What does the Uluru Climb Ban Mean For Tourism to Uluru-Kata Tjuta National Park?
October 26th 2019 marked the day that Uluru permanently closed for those wanting to scale the sacred rock. And as the last climbers descended from the 300 million year old monolith, the land exhaled a sigh of relief.
Since the 1950s the Angunu people have watched their sacred site be scrambled upon by hundreds of thousands of tourists, despite many traditional landowners erecting signs pleading with tourists not to climb Uluru.
“It’s not an easy thing to describe, you really do have to be there to feel the energy of the Central Desert. So isolated, you get a sense you could be stepping on ground never stepped on before.” Dan Satcliffe, Mulgas Adventures tour guide.
The Uluru Climbing Ban
Friday 26th October saw snaking lines of last chance tourists making their way up to the 348m summit, which one stated was like being on another planet.
The ban on climbing Uluru was unanimously decided on by the Uluru-Kata Tjuta board back in 2017, but now without the allure of scaling the rock, what does it mean to tourism in the area?
Many ethical tour companies going to Uluru have a great understanding of the cultural significance of Uluru to the Angunu people and have developed incredible tours that don’t include climbing Uluru.
“I have guided since five years before the ban, and I’m proud to say I have never climbed it. The traditional owners have requested that we make the choice not to climb for many years. In fact it was many years until they were allowed to even ask, this was after the climb was supposed to be closed at handover in 1985. So [it’s been] a long time coming. Unfortunately economics and politics trump 40,000 years of meaning. I personally think that for many years, tour companies have been confusing people by spending so much time [with] each tour giving the “Please don’t climb” message as required by the National Park, and then answering the inevitable wave of questions that would follow. I think people can handle a yes rule, or a no rule, but become confused or even stressed when they are given two sides of a situation, and then asked to choose.” Satcliffe explains.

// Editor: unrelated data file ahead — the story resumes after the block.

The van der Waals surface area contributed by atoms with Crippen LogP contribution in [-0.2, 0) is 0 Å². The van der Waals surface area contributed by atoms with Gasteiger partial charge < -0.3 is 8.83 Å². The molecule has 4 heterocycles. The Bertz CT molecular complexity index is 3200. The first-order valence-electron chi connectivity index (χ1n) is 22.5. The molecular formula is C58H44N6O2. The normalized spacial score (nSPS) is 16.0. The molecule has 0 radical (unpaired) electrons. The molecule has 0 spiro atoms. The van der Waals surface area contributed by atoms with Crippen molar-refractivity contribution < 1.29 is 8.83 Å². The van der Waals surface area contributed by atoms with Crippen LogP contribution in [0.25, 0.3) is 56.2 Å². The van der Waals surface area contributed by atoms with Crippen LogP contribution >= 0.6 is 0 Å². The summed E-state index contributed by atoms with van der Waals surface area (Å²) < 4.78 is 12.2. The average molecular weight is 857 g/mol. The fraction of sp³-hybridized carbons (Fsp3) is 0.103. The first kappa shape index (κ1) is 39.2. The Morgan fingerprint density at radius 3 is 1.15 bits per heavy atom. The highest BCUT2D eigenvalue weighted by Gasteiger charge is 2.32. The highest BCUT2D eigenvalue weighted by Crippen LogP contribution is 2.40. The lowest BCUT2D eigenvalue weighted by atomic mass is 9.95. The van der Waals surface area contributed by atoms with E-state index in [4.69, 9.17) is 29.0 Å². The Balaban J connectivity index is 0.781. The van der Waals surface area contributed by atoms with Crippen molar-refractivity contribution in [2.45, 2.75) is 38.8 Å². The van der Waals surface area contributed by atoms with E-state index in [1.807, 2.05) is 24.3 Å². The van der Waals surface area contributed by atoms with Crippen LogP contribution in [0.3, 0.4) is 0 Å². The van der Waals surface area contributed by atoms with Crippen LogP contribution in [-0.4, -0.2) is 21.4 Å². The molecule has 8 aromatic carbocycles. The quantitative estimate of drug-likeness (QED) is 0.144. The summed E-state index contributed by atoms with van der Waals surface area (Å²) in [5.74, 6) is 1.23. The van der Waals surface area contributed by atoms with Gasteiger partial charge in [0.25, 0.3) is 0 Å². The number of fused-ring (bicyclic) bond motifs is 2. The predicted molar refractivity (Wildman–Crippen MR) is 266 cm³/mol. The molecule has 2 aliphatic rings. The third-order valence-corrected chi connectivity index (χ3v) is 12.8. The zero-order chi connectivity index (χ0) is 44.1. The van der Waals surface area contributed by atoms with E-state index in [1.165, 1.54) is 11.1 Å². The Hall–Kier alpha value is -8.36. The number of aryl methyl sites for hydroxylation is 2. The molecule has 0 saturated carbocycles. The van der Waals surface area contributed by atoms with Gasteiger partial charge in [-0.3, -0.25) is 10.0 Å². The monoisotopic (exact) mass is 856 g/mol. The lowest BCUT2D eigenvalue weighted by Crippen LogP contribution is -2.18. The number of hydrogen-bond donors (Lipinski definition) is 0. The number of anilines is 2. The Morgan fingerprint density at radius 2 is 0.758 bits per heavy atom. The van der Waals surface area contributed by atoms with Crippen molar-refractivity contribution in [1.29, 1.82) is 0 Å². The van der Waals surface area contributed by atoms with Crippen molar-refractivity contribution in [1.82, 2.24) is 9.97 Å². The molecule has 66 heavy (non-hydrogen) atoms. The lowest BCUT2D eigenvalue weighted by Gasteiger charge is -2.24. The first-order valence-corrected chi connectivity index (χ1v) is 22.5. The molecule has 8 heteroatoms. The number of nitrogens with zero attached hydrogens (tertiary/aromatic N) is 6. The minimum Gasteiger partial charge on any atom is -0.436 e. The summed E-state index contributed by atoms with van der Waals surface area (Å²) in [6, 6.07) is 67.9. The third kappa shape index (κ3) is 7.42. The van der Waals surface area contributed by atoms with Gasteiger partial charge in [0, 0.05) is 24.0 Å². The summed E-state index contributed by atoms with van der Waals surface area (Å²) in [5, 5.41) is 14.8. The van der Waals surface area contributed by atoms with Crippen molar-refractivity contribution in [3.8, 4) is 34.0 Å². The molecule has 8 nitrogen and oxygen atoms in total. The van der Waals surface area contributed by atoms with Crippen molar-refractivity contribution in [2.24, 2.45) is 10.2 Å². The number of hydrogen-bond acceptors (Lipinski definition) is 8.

Going on to state that the discussion around how closing the climb might affect tourism to the area has been going on for a very long time, and acknowledging the fact that every milestone for closure of climbing Uluru has so far been ignored, means that some progress has now taken place.
But will the climbing ban affect people visiting Uluru?
There are still many ways to explore the rock in all its glory, and the area itself is a world of wonders. A trip to Uluru is not complete without viewing it from afar at sunrise and sunset when the rock is illuminated and bathed in intense sunlight. It’s possible to circle around Uluru in so many other ways. Harley’s, Segways, Helicopter flights, Cycling, Walking. And there are so many many more ways to otherwise experience Uluru, such as dining at dusk outdoors beside the rock. The traditional owners ask us to consider that this is a place to connect with, not a place to conquer. Mulgas expects that, by encouraging that connection with the ancient monolith, and a focus on linked cultural meaning, demand for its experience at least won’t really be affected.
Uluru-Kata Tjuta National Park Attractions